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Bluefield Ranch Mitigation Bank Trust v. South Florida Water Management District

Florida Court of Appeals, Fourth District

July 11, 2018

BLUEFIELD RANCH MITIGATION BANK TRUST, Appellant,
v.
SOUTH FLORIDA WATER MANAGEMENT DISTRICT and FLORIDA DEPARTMENT OF TRANSPORTATION, Appellees.

         Not final until disposition of timely filed motion for rehearing.

          Appeal from the South Florida Water Management District; L.T. Case No. 2016-050-FOF-ERP.

          Thomas E. Warner, Dean A. Morande, Matthew Z. Leopold, and Michael D. Sloan of Carlton Fields Jorden Burt, P.A., West Palm Beach, for appellant.

          Marc Peoples, Assistant General Counsel of Department of Transportation, Tallahassee, for appellee Florida Department of Transportation.

          Susan Roeder Martin, West Palm Beach, for appellee South Florida Water Management District.

          FORST, JUDGE

         Appellant Bluefield Ranch Mitigation Bank Trust ("Bluefield") sought to challenge the South Florida Water Management District's ("District") issuance of a permit to the Florida Department of Transportation ("FDOT") for a road-widening project. The District dismissed Bluefield's petition for a formal administrative proceeding ("petition") with prejudice, determining Bluefield lacked standing to challenge the permit. The District's decision was based on its determination that the only injury specifically alleged by Bluefield was economic. We disagree, and conclude that Bluefield has demonstrated standing beyond mere economic injury. We thus reverse the District's dismissal order and remand for a formal administrative proceeding on Bluefield's petition.

         Background

         The District is an executive branch agency that has the responsibility to conserve, protect, manage, and control water resources within its geographic boundaries. See §§ 373.016, .036, Fla. Stat. (2016). Bluefield is a privately-owned mitigation bank, established pursuant to section 373.4136, Florida Statutes, for the purpose of operating and managing the Bluefield Ranch Mitigation Bank. Mitigation banking is the practice in which a mitigation bank sells "credits" in exchange for conducting environmental enhancement and preservation to offset unavoidable adverse impacts to the wetlands and to other property within its mitigation service area caused by development or construction projects requiring a permit from the District. See §§ 373.403(19), .4136(1), Fla. Stat.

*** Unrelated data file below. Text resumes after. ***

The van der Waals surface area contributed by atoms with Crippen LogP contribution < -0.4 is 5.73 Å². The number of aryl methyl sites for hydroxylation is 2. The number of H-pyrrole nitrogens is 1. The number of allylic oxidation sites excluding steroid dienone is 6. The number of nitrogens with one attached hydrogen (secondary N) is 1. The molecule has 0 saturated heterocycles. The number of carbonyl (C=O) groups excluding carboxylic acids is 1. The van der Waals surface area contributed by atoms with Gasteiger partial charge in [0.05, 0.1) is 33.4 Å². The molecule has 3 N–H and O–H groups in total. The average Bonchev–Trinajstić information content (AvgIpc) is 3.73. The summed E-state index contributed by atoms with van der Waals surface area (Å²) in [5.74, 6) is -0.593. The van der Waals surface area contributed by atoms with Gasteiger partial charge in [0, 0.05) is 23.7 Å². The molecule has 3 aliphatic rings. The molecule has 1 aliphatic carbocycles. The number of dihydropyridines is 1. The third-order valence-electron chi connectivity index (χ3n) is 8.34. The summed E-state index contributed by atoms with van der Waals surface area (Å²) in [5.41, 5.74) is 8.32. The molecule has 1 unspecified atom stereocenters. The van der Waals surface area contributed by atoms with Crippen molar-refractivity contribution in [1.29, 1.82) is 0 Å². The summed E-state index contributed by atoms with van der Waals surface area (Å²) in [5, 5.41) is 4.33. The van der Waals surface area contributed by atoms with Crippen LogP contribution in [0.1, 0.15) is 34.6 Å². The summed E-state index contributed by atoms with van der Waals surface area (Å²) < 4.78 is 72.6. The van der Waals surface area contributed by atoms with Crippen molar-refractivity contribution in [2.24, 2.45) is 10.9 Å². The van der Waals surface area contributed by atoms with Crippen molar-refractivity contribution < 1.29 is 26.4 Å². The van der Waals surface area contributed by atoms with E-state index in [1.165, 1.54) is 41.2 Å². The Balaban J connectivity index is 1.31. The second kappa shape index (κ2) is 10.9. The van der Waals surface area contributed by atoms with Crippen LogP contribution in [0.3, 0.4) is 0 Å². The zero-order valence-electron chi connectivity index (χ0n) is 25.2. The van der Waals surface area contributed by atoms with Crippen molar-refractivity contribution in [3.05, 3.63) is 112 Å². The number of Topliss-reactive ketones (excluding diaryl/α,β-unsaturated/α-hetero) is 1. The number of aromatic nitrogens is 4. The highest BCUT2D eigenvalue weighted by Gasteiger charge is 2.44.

At the time of receiving a mitigation bank permit, a mitigation bank is granted a certain number of mitigation credits. § 373.4136(4), Fla. Stat. Each credit is a unit of measure representing the increase in ecological value to offset adverse impacts within the bank's service area. See § 373.403(20), (21), Fla. Stat. A mitigation bank sells its credits to the permittee of the proposed project, who applies them to meet its mitigation requirements. Bluefield is a permitted mitigation bank, with property situated within the service area and watershed of the project at issue. Mitigation service areas can overlap, and mitigation service areas for two or more mitigation banks may be approved for a regional watershed. § 373.4136(6), Fla. Stat.

         FDOT applied for a permit, which the District issued, for its project to widen a section of State Road 710/Beeline Highway. Per the permit, FDOT was required to purchase mitigation credits as a means of offsetting the environmental impact to the wetlands from the road-widening project. FDOT purchased some of the required mitigation credits from Bluefield, but most of the mitigation was to be provided by Dupuis Reserve ("Dupuis").

         In its petition challenging the use of mitigation credits from Dupuis, Bluefield argued that Dupuis did not meet certain statutory criteria to be considered for mitigation on the project. Therefore, FDOT was required to consider Bluefield for the mitigation credits that would otherwise be provided by Dupuis. The petition asserted that Bluefield has standing to challenge FDOT's permit because, as a mitigation bank, it has a substantial interest in the enforcement of statutory compliance for mitigation within its service area and within the same watershed as the project. That "substantial interest," the petition contends, is to prevent environmental harm caused by unlawful mitigation. Bluefield further argued that it had standing because, as a landowner in the affected area, it has a substantial interest in the protection of the environment and the continued restoration, enhancement, and preservation of wetlands within its watershed and service area.[1]

         The District dismissed Bluefield's petition with prejudice, concluding that Bluefield failed to (and could not) allege facts demonstrating it had substantial interests (other than purely economic interests) that would be affected by the issuance of the permit. On appeal, Bluefield requests a reversal ...


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